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36 gay activists perish in tsunami: Thai gay tourist venues spared




 

Washington Blade - January 7, 2005

The tsunami that has killed more than 140,000 people in Southeast Asia also made an impact on gay tourists and residents. The Dec. 26 tsunami killed 36 members of the Sri Lankan gay organization Companions on a Journey and another 12 remain missing. The rising ocean waters destroyed 112 of the group members' homes.

"The coastal line which the tourists frequent is destroyed entirely," said Sherman de Rose, the group's executive director, by e-mail. "So, along with it, whatever the gay-friendly places were, were destroyed as well. Mind you, we didn't have any out and open gay/lesbian spaces, although it was accepted in tourist areas where a lot of LGB tourists from Western Europe and Scandinavian countries visit for holidays.

"Fortunately for the gay community, the tsunami didn't make its appearance in the evening; otherwise lots of gays cruising along the beaches would have perished." The Companions group has received many requests for assistance and offers of help.

"It's amazing how the gays and lesbians responded to the calamity," de Rose said. "Many volunteered with relief work and donated to relief programs. We have received many calls from gay and lesbian people who wanted to support the affected in any possible way.

"We have also received lots of requests from affected members to assist them with building their destroyed shelters. We have donated clothing, dry rations, cooked food, water and medicine. Our principal donor, Hivos-Netherlands, has informed us that we could utilize some of the funds they have provided for HIV/AIDS and sexuality-related activities for relief purposes." Rosanna Flamer-Caldera, executive director of the Sri Lanka-based gay rights organization Equal Ground, said, "The magnitude of the catastrophe that affected Sri Lanka on Boxing Day is something that is hardly describable.

"Members of Equal Ground have not only given of their time and energy to volunteer for relief efforts, but also have spent their own monies buying essentials like medicine and food, and donating it to the larger organizations sending the trucks to the north, east and south." Flamer-Caldera said "many of the gay �spaces' in the south and also in Negombo to the north of Colombo were damaged or wiped out by the tsunami. ... This horrible, horrible disaster has knocked Sri Lanka so bad that it will take years and years to rebuild." Information scarce from Indonesia In Indonesia, gay groups have been unable to get any information from the most affected areas.

"We don't know about the effect of the tsunami on gay people in Aceh and North Sumatra," said D�d� Oetomo, head of GAYa NUSANTARA. "We never had any organized contact in Aceh or the island of Nias in North Sumatra, which have been hardest-hit.

"Medan, the major city on the eastern coast with a sizeable gay population, was spared due to its distance from the epicenter," Oetomo said. "The good news is that gay organizations are involved in fund-raising and collecting donations together with other community groups." Most Phuket gay businesses spared In Thailand, the resort area of Phuket, which is popular with gay tourists, was hit hard. It has many gay guesthouses, restaurants, bars, shops and coffeehouses. But, according to Ulf Mikaelsson and Borje Carlsson, two Swedes who run the Connect Guest House and Coffee Bar, most of the gay businesses are "far enough from the beach to be untouched by the tragedy." "The day of the tsunami disaster, the Connect, with its satellite television connection, was one of the only sources of news coverage of the tragedy as it unfolded," the couple wrote in an e-mail. "Scores of native and foreign gays gathered around the mounted television and ate, drank and bonded with each other as news came in as to the losses being sustained.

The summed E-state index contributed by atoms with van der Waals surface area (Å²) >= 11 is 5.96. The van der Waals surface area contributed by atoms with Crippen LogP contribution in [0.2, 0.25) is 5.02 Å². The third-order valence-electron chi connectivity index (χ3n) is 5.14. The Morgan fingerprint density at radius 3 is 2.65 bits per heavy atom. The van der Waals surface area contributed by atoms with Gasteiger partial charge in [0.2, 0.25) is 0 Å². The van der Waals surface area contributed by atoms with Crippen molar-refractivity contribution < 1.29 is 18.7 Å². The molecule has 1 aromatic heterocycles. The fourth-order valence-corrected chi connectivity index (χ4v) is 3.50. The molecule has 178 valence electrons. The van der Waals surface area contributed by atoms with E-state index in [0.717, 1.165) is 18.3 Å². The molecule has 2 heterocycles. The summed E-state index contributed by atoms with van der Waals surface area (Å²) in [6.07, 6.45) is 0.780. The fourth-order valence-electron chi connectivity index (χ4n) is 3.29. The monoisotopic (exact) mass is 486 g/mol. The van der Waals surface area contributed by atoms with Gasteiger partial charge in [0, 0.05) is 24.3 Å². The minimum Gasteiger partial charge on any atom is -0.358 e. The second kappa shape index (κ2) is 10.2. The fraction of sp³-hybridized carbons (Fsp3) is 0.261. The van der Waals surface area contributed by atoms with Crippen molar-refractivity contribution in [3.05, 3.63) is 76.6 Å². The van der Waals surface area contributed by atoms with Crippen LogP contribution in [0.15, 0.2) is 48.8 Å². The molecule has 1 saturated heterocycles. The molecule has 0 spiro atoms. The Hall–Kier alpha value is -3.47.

"Right now, the Phuket gay community is busy raising funds for those Thais and foreigners who suffered injury and loss due to the tidal wave," the couple said. "It will take some months to clean up and rebuild the beach area, but everything else on the island, 500 yards or more from the beach, is exactly as it was - untouched by the tsunami.

"If you want to help us in Patong, do not cancel your tour to Patong Beach. Now more than ever we need your support." Carlsson described his own experience of the tsunami.

"It was a clear blue sky and we were having our morning coffee at Connect when we heard people screaming that the beach had disappeared," he said. "When I got close to the beach I heard more screaming and suddenly I saw this huge wave, taller than the palm trees, coming to crash down on us. ...

"We rushed into a hotel as the huge wave rolled into Patong Beach," he said. "The giant wave flooded the lobby within seconds and dragged furniture onto the street. I had to wrap myself around a pillar to avoid being swept away. As I was standing there, a car actually floated into the lobby and overturned because the current was so strong. The water was up to my chest, and I was holding on to my boyfriend's hand because he can't swim." "It's a strange feeling to walk from one side of Rath-U-Thit road to the other," Carlsson said. "On one side it looks like a war zone and on the other side nothing had changed."



 


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Information in this article was accurate in January 7, 2005. The state of the art may have changed since the publication date. This material is designed to support, not replace, the relationship that exists between you and your doctor. Always discuss treatment options with a doctor who specializes in treating HIV.